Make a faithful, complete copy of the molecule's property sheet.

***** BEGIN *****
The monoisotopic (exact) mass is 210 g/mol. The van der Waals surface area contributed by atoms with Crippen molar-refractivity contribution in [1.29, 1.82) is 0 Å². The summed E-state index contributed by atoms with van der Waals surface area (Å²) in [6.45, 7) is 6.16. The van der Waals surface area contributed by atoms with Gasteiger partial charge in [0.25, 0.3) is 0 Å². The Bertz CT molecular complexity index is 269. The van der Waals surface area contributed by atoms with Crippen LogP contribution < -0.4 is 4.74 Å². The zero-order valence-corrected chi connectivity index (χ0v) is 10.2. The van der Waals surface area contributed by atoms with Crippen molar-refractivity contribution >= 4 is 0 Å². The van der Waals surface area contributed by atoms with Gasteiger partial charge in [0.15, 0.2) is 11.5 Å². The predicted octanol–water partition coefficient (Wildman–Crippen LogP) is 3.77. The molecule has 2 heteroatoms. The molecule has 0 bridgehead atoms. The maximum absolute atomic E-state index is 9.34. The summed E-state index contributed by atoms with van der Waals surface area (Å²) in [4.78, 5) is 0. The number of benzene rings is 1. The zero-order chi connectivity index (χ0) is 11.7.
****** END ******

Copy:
The monoisotopic (exact) mass is 210 g/mol. The van der Waals surface area contributed by atoms with Crippen molar-refractivity contribution in [1.29, 1.82) is 0 Å². The summed E-state index contributed by atoms with van der Waals surface area (Å²) in [6.45, 7) is 6.16. The van der Waals surface area contributed by atoms with Gasteiger partial charge in [0.25, 0.3) is 0 Å². The Bertz CT molecular complexity index is 269. The van der Waals surface area contributed by atoms with Crippen LogP contribution < -0.4 is 4.74 Å². The zero-order valence-corrected chi connectivity index (χ0v) is 10.2. The van der Waals surface area contributed by atoms with Crippen molar-refractivity contribution >= 4 is 0 Å². The van der Waals surface area contributed by atoms with Gasteiger partial charge in [0.15, 0.2) is 11.5 Å². The predicted octanol–water partition coefficient (Wildman–Crippen LogP) is 3.77. The molecule has 2 heteroatoms. The molecule has 0 bridgehead atoms. The maximum absolute atomic E-state index is 9.34. The summed E-state index contributed by atoms with van der Waals surface area (Å²) in [4.78, 5) is 0. The number of benzene rings is 1. The zero-order chi connectivity index (χ0) is 11.7.